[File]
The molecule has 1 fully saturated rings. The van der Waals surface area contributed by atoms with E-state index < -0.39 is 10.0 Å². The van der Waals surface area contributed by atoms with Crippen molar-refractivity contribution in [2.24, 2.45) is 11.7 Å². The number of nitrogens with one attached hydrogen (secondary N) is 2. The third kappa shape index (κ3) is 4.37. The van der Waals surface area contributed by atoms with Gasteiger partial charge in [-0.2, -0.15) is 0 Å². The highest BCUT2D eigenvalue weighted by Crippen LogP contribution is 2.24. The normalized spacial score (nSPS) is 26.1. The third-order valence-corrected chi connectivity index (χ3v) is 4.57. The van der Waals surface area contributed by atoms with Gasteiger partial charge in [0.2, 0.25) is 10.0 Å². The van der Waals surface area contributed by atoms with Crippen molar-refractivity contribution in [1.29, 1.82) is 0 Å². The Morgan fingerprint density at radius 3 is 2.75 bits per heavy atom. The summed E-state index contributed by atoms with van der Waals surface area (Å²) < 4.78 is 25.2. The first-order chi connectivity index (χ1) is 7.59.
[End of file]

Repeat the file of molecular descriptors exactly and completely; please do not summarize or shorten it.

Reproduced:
The molecule has 1 fully saturated rings. The van der Waals surface area contributed by atoms with E-state index < -0.39 is 10.0 Å². The van der Waals surface area contributed by atoms with Crippen molar-refractivity contribution in [2.24, 2.45) is 11.7 Å². The number of nitrogens with one attached hydrogen (secondary N) is 2. The third kappa shape index (κ3) is 4.37. The van der Waals surface area contributed by atoms with Gasteiger partial charge in [-0.2, -0.15) is 0 Å². The highest BCUT2D eigenvalue weighted by Crippen LogP contribution is 2.24. The normalized spacial score (nSPS) is 26.1. The third-order valence-corrected chi connectivity index (χ3v) is 4.57. The van der Waals surface area contributed by atoms with Gasteiger partial charge in [0.2, 0.25) is 10.0 Å². The van der Waals surface area contributed by atoms with Crippen molar-refractivity contribution in [1.29, 1.82) is 0 Å². The Morgan fingerprint density at radius 3 is 2.75 bits per heavy atom. The summed E-state index contributed by atoms with van der Waals surface area (Å²) < 4.78 is 25.2. The first-order chi connectivity index (χ1) is 7.59.